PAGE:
141. Rantanen, J., Hurme, M., Falck, B., Alaranta, H., Nykvist, F., Lehto, M., … & Kalimo, H. (1993). The lumbar multifidus muscle five years after surgery for a lumbar intervertebral disc herniation. Spine18(5), 568-574.

  142. Ford, D., Bagnall, K. M., McFadden, K. D., Greenhill, B., & Raso, J. (1983). Analysis of vertebral muscle obtained during surgery for correction of a lumbar disc disorder. Cells Tissues Organs116(2), 152-157.

  143. Fidler, M. W., Jowett, R. L., & Troup, J. D. G. (1975). Myosin ATPase activity in multifidus muscle from cases of lumbar spinal derangement. Bone & Joint Journal57(2), 220-227.

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    1. Saladin, K. (2014). Anatomy & physiology: The unity of form and function. McGraw-Hill Higher Education, New York. ISBN: 9780073403717

    ">Connective Tissue
     Changes of the Multifidus Muscle in Patients with Lumbar Disc Herniation An Immunohistologic Study of Collagen Types I and III and Fibronectin. Spine14(3), 302-309.
  145. Søgaard, K., Blangsted, A. K., Jørgensen, L. V., Madeleine, P., & Sjøgaard, G. (2003). Evidence of long term muscle fatigue following prolonged intermittent contractions based on mechano-and electromyograms. Journal of Electromyography and Kinesiology13(5), 441-450.
  146. Bruton, J. D., Lännergren, J., & Westerblad, H. (1998). Mechanisms underlying the slow recovery of force after fatigue: importance of intracellular calcium. Acta physiologica Scandinavica162(3), 285-293.
  147. Hides, J., Stanton, W., McMahon, S., Sims, K., & Richardson, C. (2008). Effect of stabilization training on multifidus musclecross-sectional area among young elite cricketers with low back pain. Journal of Orthopaedic & Sports Physical Therapy38(3), 101-108.
  148. Danneels, L. A., Vanderstraeten, G. G., Cambier, D. C., Witvrouw, E. E., Bourgois, J. D. W. D. C. H. J., Dankaerts, W., & De Cuyper, H. J. (2001). Effects of three different training modalities on the cross sectional area of the lumbar multifidus muscle in patients with chronic low back pain. British Journal of Sports Medicine35(3), 186-191.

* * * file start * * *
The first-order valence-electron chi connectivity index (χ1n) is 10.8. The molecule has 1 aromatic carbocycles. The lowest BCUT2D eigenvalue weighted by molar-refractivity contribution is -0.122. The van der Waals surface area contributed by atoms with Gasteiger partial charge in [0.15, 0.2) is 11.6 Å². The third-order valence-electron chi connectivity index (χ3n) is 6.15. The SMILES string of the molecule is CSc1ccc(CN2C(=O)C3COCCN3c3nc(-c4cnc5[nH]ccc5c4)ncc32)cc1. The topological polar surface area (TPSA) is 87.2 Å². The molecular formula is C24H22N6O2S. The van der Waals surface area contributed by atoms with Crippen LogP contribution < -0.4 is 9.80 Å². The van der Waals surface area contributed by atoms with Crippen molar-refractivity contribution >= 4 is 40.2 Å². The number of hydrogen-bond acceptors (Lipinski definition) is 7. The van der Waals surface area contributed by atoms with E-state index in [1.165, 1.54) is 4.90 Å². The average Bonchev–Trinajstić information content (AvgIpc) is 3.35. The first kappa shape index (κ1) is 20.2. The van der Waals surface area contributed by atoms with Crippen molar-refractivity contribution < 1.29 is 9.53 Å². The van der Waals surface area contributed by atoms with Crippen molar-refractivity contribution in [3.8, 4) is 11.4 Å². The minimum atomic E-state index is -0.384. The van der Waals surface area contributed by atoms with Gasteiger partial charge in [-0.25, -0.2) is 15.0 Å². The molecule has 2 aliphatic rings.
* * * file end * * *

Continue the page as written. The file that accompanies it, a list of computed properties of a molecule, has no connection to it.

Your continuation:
149. Hides, J. A., Jull, G. A., & Richardson, C. A. (2001). Long-term effects of specific stabilizing exercises for first-episode low back pain. Spine26(11), e243-e248.]
  150. Sjøgaard G, Rosendal L, Kristiansen J, et al. Muscle oxygenation and glycolysis in females with trapezius myalgia during stress and repetitive work using microdialysis and NIRS. Eur J Appl Physiol. 2010;108(4):657–669.

    • Myalgia and Chemical Changes in Skeletal Muscle
    • CA2+

  151. Overgaard, K., Lindstrøm, T., Ingemann-Hansen, T., & Clausen, T. (2002). Membrane leakage and increased content of Na+-K+ pumps and Ca 2+ in human muscle after a 100-km run. Journal of applied physiology92(5), 1891-1898.
  152. Gissel, H. (2006). The role of Ca2+ in muscle cell damage. Annals of the New York Academy of Sciences1066(1), 166-180.
  153. Gissel, H. (2000). Ca2+ accumulation and cell damage in skeletal muscle during low frequency stimulation. European journal of applied physiology83(2-3), 175-180.
  154. Belcastro, A. N., Shewchuk, L. D., & Raj, D. A. (1998). Exercise-induced muscle injury: a calpain hypothesis. Molecular and cellular biochemistry179(1-2), 135-145.
  155. Belcastro, A. N. (1993). Skeletal muscle calcium-activated neutral protease (calpain) with exercise. Journal of Applied Physiology74(3), 1381-1386.
  156. Arthur, G. D., Booker, T. S., & Belcastro, A. N. (1999). Exercise promotes a subcellular redistribution of calcium-stimulated protease activity in striated muscle. Canadian journal of physiology and pharmacology77(1), 42-47.